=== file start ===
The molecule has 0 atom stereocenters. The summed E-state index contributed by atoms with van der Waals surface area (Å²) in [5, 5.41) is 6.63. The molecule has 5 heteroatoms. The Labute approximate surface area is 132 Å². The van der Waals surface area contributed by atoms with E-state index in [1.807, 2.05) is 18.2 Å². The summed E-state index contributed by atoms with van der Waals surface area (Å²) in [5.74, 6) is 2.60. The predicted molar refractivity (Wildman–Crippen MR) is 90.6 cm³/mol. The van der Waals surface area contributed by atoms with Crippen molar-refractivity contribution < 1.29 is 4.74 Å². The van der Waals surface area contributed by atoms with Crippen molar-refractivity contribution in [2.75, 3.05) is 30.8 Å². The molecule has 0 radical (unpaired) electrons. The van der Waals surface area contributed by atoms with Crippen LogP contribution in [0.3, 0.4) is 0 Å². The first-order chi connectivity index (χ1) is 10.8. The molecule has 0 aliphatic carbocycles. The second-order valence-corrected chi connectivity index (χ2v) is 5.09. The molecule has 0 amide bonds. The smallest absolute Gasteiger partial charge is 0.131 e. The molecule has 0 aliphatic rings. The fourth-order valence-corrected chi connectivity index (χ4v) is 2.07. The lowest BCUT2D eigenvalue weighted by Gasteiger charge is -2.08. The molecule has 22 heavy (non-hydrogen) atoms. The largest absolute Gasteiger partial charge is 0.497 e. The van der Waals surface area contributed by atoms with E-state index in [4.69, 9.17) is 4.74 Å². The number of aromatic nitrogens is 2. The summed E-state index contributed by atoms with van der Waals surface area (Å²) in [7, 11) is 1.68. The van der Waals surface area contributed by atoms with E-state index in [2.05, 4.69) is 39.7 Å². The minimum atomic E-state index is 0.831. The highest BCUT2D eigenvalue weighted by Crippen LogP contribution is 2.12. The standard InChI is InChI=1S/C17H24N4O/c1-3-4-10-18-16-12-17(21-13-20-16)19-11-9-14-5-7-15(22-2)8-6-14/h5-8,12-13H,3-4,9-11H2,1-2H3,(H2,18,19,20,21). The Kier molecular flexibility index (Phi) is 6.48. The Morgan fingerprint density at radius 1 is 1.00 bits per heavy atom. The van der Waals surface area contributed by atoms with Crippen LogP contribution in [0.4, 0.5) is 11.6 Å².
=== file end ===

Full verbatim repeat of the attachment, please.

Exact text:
The molecule has 0 atom stereocenters. The summed E-state index contributed by atoms with van der Waals surface area (Å²) in [5, 5.41) is 6.63. The molecule has 5 heteroatoms. The Labute approximate surface area is 132 Å². The van der Waals surface area contributed by atoms with E-state index in [1.807, 2.05) is 18.2 Å². The summed E-state index contributed by atoms with van der Waals surface area (Å²) in [5.74, 6) is 2.60. The predicted molar refractivity (Wildman–Crippen MR) is 90.6 cm³/mol. The van der Waals surface area contributed by atoms with Crippen molar-refractivity contribution < 1.29 is 4.74 Å². The van der Waals surface area contributed by atoms with Crippen molar-refractivity contribution in [2.75, 3.05) is 30.8 Å². The molecule has 0 radical (unpaired) electrons. The van der Waals surface area contributed by atoms with Crippen LogP contribution in [0.3, 0.4) is 0 Å². The first-order chi connectivity index (χ1) is 10.8. The molecule has 0 aliphatic carbocycles. The second-order valence-corrected chi connectivity index (χ2v) is 5.09. The molecule has 0 amide bonds. The smallest absolute Gasteiger partial charge is 0.131 e. The molecule has 0 aliphatic rings. The fourth-order valence-corrected chi connectivity index (χ4v) is 2.07. The lowest BCUT2D eigenvalue weighted by Gasteiger charge is -2.08. The molecule has 22 heavy (non-hydrogen) atoms. The largest absolute Gasteiger partial charge is 0.497 e. The van der Waals surface area contributed by atoms with E-state index in [4.69, 9.17) is 4.74 Å². The number of aromatic nitrogens is 2. The summed E-state index contributed by atoms with van der Waals surface area (Å²) in [7, 11) is 1.68. The van der Waals surface area contributed by atoms with E-state index in [2.05, 4.69) is 39.7 Å². The minimum atomic E-state index is 0.831. The highest BCUT2D eigenvalue weighted by Crippen LogP contribution is 2.12. The standard InChI is InChI=1S/C17H24N4O/c1-3-4-10-18-16-12-17(21-13-20-16)19-11-9-14-5-7-15(22-2)8-6-14/h5-8,12-13H,3-4,9-11H2,1-2H3,(H2,18,19,20,21). The Kier molecular flexibility index (Phi) is 6.48. The Morgan fingerprint density at radius 1 is 1.00 bits per heavy atom. The van der Waals surface area contributed by atoms with Crippen LogP contribution in [0.4, 0.5) is 11.6 Å².